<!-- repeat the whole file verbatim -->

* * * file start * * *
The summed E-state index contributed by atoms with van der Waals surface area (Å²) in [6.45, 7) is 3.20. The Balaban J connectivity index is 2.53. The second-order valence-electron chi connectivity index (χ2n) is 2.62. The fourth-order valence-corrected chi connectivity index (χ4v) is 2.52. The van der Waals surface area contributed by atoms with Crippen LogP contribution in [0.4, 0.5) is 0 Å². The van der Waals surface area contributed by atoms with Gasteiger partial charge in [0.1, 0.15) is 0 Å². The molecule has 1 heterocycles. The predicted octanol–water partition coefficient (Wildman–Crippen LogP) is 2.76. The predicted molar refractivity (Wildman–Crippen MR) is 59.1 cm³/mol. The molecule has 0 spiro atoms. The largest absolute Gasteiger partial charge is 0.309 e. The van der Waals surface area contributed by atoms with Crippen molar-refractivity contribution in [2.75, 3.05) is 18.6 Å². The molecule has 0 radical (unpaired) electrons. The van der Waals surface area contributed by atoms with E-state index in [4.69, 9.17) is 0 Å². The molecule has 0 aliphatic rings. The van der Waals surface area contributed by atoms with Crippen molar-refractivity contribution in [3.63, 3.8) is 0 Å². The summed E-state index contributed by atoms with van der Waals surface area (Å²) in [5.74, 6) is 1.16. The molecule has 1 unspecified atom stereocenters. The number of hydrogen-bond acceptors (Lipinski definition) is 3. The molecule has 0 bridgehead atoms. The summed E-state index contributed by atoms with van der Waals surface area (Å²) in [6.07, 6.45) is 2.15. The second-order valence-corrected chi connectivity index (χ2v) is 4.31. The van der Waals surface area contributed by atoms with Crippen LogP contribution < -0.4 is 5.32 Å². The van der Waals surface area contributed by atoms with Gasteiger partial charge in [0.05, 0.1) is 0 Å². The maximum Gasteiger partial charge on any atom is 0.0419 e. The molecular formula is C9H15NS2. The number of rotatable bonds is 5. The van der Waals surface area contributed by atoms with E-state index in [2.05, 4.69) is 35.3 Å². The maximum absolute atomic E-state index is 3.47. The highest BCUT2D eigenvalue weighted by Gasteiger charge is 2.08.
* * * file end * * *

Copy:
The summed E-state index contributed by atoms with van der Waals surface area (Å²) in [6.45, 7) is 3.20. The Balaban J connectivity index is 2.53. The second-order valence-electron chi connectivity index (χ2n) is 2.62. The fourth-order valence-corrected chi connectivity index (χ4v) is 2.52. The van der Waals surface area contributed by atoms with Crippen LogP contribution in [0.4, 0.5) is 0 Å². The van der Waals surface area contributed by atoms with Gasteiger partial charge in [0.1, 0.15) is 0 Å². The molecule has 1 heterocycles. The predicted octanol–water partition coefficient (Wildman–Crippen LogP) is 2.76. The predicted molar refractivity (Wildman–Crippen MR) is 59.1 cm³/mol. The molecule has 0 spiro atoms. The largest absolute Gasteiger partial charge is 0.309 e. The van der Waals surface area contributed by atoms with Crippen molar-refractivity contribution in [2.75, 3.05) is 18.6 Å². The molecule has 0 radical (unpaired) electrons. The van der Waals surface area contributed by atoms with E-state index in [4.69, 9.17) is 0 Å². The molecule has 0 aliphatic rings. The van der Waals surface area contributed by atoms with Crippen molar-refractivity contribution in [3.63, 3.8) is 0 Å². The summed E-state index contributed by atoms with van der Waals surface area (Å²) in [5.74, 6) is 1.16. The molecule has 1 unspecified atom stereocenters. The number of hydrogen-bond acceptors (Lipinski definition) is 3. The molecule has 0 bridgehead atoms. The summed E-state index contributed by atoms with van der Waals surface area (Å²) in [6.07, 6.45) is 2.15. The second-order valence-corrected chi connectivity index (χ2v) is 4.31. The van der Waals surface area contributed by atoms with Crippen LogP contribution < -0.4 is 5.32 Å². The van der Waals surface area contributed by atoms with Gasteiger partial charge in [0.05, 0.1) is 0 Å². The maximum Gasteiger partial charge on any atom is 0.0419 e. The molecular formula is C9H15NS2. The number of rotatable bonds is 5. The van der Waals surface area contributed by atoms with E-state index in [2.05, 4.69) is 35.3 Å². The maximum absolute atomic E-state index is 3.47. The highest BCUT2D eigenvalue weighted by Gasteiger charge is 2.08.